A few years ago, a post on the internet asked several people to draw a monster. After drawing, the people were then asked, “what makes a monster, a monster?”. On the surface, it’s a simple question but at its heart is more complex reasoning. Think about it.

The typical answer might be horns, scary teeth, an ugly face and the like. But that could also just be the description of a goat. What truly makes a monster a monster is more intrinsic than any physical or physiological description. It is thought and action. It is knowing the difference between right and wrong but choosing wrong anyway (*asides from the grey areas that arise in all philosophical discussions on morality and ethics).

In almost the same vein, I want to ask, what makes one colour, a wrong colour? What is the difference between black, white, red and yellow skin? The world we live in today boasts of many things. Taking astronauts to the moon, building impeccable skyscrapers, finding cures to ailments, connecting people so much so that the words “global village” are almost cliché. Yet, the physical property of light that we perceive- what we know as colour- is still a problem.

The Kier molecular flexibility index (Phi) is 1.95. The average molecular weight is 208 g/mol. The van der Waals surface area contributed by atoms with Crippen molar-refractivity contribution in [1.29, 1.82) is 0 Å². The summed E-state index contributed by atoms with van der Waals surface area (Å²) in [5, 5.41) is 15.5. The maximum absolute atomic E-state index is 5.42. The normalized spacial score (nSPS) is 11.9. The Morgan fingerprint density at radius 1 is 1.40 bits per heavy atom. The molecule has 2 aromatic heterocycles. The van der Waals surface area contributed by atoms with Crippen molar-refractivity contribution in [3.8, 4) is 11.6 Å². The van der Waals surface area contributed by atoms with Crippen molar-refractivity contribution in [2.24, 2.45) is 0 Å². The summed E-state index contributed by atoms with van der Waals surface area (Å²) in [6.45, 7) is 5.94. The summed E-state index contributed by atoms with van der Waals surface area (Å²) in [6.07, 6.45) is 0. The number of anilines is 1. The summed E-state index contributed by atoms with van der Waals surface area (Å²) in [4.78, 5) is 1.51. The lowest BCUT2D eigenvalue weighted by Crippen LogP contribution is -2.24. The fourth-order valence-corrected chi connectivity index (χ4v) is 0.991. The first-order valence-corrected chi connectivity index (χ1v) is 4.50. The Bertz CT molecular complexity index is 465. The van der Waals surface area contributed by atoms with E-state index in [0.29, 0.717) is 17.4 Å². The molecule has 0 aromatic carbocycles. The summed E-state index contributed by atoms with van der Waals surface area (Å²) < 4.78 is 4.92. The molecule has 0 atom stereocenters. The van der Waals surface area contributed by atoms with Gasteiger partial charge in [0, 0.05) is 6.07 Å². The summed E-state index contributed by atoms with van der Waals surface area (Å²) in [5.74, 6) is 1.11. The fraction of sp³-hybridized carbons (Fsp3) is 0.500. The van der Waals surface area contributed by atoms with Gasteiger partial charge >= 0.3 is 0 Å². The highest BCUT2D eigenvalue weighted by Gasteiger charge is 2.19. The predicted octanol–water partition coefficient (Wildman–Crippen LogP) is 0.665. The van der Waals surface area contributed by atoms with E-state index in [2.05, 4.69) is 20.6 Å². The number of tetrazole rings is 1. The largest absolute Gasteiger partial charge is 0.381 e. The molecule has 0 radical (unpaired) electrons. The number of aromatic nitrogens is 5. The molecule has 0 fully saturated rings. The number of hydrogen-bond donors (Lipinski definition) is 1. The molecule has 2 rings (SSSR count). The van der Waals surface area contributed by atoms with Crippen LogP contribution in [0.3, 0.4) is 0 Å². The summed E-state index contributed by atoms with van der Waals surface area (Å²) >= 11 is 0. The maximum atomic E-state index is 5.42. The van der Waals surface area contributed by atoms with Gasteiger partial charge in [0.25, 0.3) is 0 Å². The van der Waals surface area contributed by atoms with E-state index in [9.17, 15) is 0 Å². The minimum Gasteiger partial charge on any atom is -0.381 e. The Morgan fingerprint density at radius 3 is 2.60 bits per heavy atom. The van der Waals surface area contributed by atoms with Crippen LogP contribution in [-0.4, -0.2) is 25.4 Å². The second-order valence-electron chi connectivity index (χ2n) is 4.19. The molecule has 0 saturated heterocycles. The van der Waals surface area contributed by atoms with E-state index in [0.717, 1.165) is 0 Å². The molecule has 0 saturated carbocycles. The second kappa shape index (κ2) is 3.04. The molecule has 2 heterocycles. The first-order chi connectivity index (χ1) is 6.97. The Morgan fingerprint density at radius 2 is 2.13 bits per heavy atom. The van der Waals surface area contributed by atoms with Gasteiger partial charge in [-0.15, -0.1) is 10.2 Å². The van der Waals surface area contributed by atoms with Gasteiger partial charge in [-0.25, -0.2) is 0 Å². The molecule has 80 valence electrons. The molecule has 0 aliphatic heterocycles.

You cannot slap someone with dirty hands and call them filthy. We have accepted being black; it is our pride, it is our authentic form which can never be taken away. If we can accept that, then accept when in the name of a colour, people become murderers, cold-blooded killers, kidnappers and rapists. Judge then, who really is the monster.

In the Bible, Jesus told his disciples that someone who is healthy does not go to see a doctor. All lives may matter, but black lives matter more.

Written by : Nentapmun Gomwalk

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